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Ransomware Protection

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What are the factors needs to consider to protect organization from Ransomware?

posted Nov 2, 2021 by Prashant Honashetti

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*Back up all data. Back up your company’s data regularly. If something goes wrong, you should be able to quickly and easily revert to a recent backup. This won’t protect you from being the target of an attack. But if you’re ever attacked, the fallout *won’t be nearly as devastating.
*Keep software updated. Ransomware attackers sometimes find an entry point within software by exploiting any vulnerabilities. Fortunately, some developers actively search for new vulnerabilities and patch them. Adopt a patch management strategy and ensure that all team members are constantly aware of the latest updates. WannaCry relies on unpatched systems to spread. The patches for the vulnerability have been around for four years, yet evidently many organizations still haven’t applied them.
*Use better threat detection. Most ransomware attacks can be detected and resolved before it’s too late. To maximize your chances of protection, have an automated threat detection system in place.
*Adopt multi-factor authentication. Multi-factor authentication forces users to verify their identities in multiple ways before they’re granted access to a system. If an employee’s password is ever leaked to a criminal, the attacker won’t be able to gain easy access to your systems.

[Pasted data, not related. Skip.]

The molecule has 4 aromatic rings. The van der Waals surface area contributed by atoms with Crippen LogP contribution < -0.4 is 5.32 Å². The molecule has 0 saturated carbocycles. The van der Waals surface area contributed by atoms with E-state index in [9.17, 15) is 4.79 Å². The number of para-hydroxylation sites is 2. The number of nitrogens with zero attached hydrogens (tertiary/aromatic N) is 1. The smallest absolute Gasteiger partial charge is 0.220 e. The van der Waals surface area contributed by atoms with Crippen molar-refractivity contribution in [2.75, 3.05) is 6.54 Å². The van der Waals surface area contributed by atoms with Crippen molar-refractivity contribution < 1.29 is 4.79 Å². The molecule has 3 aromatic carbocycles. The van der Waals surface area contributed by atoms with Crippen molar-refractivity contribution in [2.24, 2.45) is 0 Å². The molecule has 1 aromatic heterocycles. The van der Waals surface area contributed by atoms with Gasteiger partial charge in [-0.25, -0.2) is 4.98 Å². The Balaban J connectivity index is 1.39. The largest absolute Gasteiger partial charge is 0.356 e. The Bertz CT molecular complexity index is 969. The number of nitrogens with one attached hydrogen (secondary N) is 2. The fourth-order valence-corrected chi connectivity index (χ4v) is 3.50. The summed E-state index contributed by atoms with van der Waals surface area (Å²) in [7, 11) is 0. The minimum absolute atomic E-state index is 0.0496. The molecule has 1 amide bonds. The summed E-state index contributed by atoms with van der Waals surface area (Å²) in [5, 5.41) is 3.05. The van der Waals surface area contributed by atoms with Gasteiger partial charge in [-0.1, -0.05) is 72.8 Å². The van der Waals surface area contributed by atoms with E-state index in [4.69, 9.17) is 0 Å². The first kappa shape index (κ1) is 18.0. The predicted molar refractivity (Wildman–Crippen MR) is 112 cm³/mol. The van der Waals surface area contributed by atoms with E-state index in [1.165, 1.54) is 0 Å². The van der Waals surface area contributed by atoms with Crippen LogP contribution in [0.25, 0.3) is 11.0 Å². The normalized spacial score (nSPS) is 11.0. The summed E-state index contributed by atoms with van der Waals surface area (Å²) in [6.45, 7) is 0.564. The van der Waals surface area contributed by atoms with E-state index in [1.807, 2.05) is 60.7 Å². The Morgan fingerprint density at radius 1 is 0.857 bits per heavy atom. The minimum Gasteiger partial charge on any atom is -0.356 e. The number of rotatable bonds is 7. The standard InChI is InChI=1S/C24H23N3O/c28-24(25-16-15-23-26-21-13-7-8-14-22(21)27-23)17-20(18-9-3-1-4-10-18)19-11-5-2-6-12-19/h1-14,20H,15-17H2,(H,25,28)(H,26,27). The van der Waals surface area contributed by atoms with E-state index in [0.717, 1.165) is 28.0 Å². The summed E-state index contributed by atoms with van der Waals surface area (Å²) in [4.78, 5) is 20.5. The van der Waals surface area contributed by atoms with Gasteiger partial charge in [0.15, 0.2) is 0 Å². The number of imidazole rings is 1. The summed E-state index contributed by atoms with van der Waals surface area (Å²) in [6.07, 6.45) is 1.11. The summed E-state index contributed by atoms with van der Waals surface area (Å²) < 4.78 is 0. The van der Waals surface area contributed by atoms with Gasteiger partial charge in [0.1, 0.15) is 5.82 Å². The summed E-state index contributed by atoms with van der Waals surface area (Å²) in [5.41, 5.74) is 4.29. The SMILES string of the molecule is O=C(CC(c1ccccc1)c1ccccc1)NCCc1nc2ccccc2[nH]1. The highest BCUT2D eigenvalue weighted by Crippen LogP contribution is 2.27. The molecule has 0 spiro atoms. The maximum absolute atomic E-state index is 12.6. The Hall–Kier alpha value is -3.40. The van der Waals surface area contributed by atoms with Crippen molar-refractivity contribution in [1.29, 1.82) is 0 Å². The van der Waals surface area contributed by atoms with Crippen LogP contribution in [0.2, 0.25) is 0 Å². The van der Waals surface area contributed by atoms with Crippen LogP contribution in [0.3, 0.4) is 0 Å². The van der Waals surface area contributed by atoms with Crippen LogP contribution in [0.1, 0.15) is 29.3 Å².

*Use the principle of least privilege. Employees should never have more access to data than they truly need. Segmenting your organization and restricting access can provide a kind of quarantine effect, minimizing the impact of a potential attack and limiting the vectors of access.
*Scan and monitor emails and file activity. Emails are the default choice of cybercriminals running phishing schemes. Scan and monitor emails on an ongoing basis, and consider deploying an automated email security solution to block malicious emails from reaching users. Also, consider scanning and monitoring file activity.
*Improve employee training. Most ransomware attacks are the by-product of bad employee habits or pure ignorance. Someone may voluntarily give out their password or download an unfamiliar file. With better employee training, the chances of this happening are much lower.

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